Data on performance of animals are, in several situations, collected at the group rather than individual level. Genetic evaluations in farm animals, however, are based on phenotypic information collected at the individual level. Therefore, it would be very attractive to extend genetic evaluations by incorporating information collected at the group level. In this paper we show the use of data collected at the group level for the estimation of variance components and the prediction of breeding values. We outline a general procedure that can be applied in different farm animal species. In the present work this procedure was applied to BW, for which pooled, as well as individual, observations were available, thus allowing for a comparison of the estimates, and to egg production, for which only pooled data were available. For BW at 19 and 27 wk the estimated heritabilities based on individual observations were very similar to those based on pooled observations. For BW at 43 and 51 wk, heritability estimates based on individual and pooled data were different, which can be caused by the emergence of competition effects. The accuracy of EBV predicted from pooled observations was about 70 to 80% of the accuracy of EBV predicted from individual observations. This result quantifies the loss deriving from the use of pooled instead of individual observations. Results show that estimation of variance components and breeding values from pooled data instead of individual observations is theoretically and practically feasible.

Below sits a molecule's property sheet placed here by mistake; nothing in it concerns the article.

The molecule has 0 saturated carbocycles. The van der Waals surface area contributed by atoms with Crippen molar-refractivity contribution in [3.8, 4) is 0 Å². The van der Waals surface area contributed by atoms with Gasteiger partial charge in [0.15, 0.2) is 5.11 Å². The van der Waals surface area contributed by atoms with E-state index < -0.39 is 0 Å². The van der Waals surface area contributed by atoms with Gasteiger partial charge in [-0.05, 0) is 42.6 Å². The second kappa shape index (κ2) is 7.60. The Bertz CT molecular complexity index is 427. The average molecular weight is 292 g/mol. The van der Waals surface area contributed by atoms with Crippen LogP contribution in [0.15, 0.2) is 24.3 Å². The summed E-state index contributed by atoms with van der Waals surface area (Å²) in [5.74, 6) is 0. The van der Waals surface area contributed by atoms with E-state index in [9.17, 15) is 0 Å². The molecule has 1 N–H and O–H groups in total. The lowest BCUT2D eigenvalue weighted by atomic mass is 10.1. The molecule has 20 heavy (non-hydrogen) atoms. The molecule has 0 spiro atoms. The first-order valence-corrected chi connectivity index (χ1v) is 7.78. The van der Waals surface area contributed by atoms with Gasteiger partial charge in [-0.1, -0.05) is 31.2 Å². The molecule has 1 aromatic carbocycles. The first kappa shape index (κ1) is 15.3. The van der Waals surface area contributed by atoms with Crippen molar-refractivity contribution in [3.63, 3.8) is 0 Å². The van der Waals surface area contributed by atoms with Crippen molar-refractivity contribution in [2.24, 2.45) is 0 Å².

- egg-production traits
- multilevel selection
- laying hens
Biscarini, F., Bovenhuis, H., & van Arendonk, J. A. M. (2008). Estimation of variance components and prediction of breeding values using pooled data. Journal of Animal Science, 86(11), 2845-2852. https://doi.org/10.2527/jas.2007-0757